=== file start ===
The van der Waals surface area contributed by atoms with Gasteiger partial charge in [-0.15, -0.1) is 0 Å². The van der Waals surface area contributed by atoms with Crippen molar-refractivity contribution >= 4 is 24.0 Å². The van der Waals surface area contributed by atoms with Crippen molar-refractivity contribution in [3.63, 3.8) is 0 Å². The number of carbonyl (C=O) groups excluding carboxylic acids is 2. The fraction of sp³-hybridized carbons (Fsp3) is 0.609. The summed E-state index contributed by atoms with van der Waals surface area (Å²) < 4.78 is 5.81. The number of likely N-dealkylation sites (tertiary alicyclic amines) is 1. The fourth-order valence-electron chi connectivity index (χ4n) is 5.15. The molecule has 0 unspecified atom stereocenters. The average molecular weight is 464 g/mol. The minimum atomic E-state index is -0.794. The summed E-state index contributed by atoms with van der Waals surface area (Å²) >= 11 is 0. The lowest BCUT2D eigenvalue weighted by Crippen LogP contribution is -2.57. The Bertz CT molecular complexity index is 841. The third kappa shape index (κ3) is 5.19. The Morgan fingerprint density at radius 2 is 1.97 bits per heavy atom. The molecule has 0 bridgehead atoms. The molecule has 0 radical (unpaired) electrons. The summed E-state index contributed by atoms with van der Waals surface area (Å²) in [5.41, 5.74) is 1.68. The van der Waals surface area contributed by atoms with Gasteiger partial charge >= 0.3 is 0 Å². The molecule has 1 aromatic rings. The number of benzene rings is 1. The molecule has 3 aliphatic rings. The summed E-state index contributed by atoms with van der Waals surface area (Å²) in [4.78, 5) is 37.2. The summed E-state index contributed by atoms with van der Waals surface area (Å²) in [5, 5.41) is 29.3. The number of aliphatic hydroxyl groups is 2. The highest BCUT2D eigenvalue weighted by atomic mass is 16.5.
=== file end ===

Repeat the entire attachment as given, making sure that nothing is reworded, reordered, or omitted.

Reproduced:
The van der Waals surface area contributed by atoms with Gasteiger partial charge in [-0.15, -0.1) is 0 Å². The van der Waals surface area contributed by atoms with Crippen molar-refractivity contribution >= 4 is 24.0 Å². The van der Waals surface area contributed by atoms with Crippen molar-refractivity contribution in [3.63, 3.8) is 0 Å². The number of carbonyl (C=O) groups excluding carboxylic acids is 2. The fraction of sp³-hybridized carbons (Fsp3) is 0.609. The summed E-state index contributed by atoms with van der Waals surface area (Å²) < 4.78 is 5.81. The number of likely N-dealkylation sites (tertiary alicyclic amines) is 1. The fourth-order valence-electron chi connectivity index (χ4n) is 5.15. The molecule has 0 unspecified atom stereocenters. The average molecular weight is 464 g/mol. The minimum atomic E-state index is -0.794. The summed E-state index contributed by atoms with van der Waals surface area (Å²) >= 11 is 0. The lowest BCUT2D eigenvalue weighted by Crippen LogP contribution is -2.57. The Bertz CT molecular complexity index is 841. The third kappa shape index (κ3) is 5.19. The Morgan fingerprint density at radius 2 is 1.97 bits per heavy atom. The molecule has 0 bridgehead atoms. The molecule has 0 radical (unpaired) electrons. The summed E-state index contributed by atoms with van der Waals surface area (Å²) in [5.41, 5.74) is 1.68. The van der Waals surface area contributed by atoms with Gasteiger partial charge >= 0.3 is 0 Å². The molecule has 1 aromatic rings. The number of benzene rings is 1. The molecule has 3 aliphatic rings. The summed E-state index contributed by atoms with van der Waals surface area (Å²) in [4.78, 5) is 37.2. The summed E-state index contributed by atoms with van der Waals surface area (Å²) in [5, 5.41) is 29.3. The number of aliphatic hydroxyl groups is 2. The highest BCUT2D eigenvalue weighted by atomic mass is 16.5.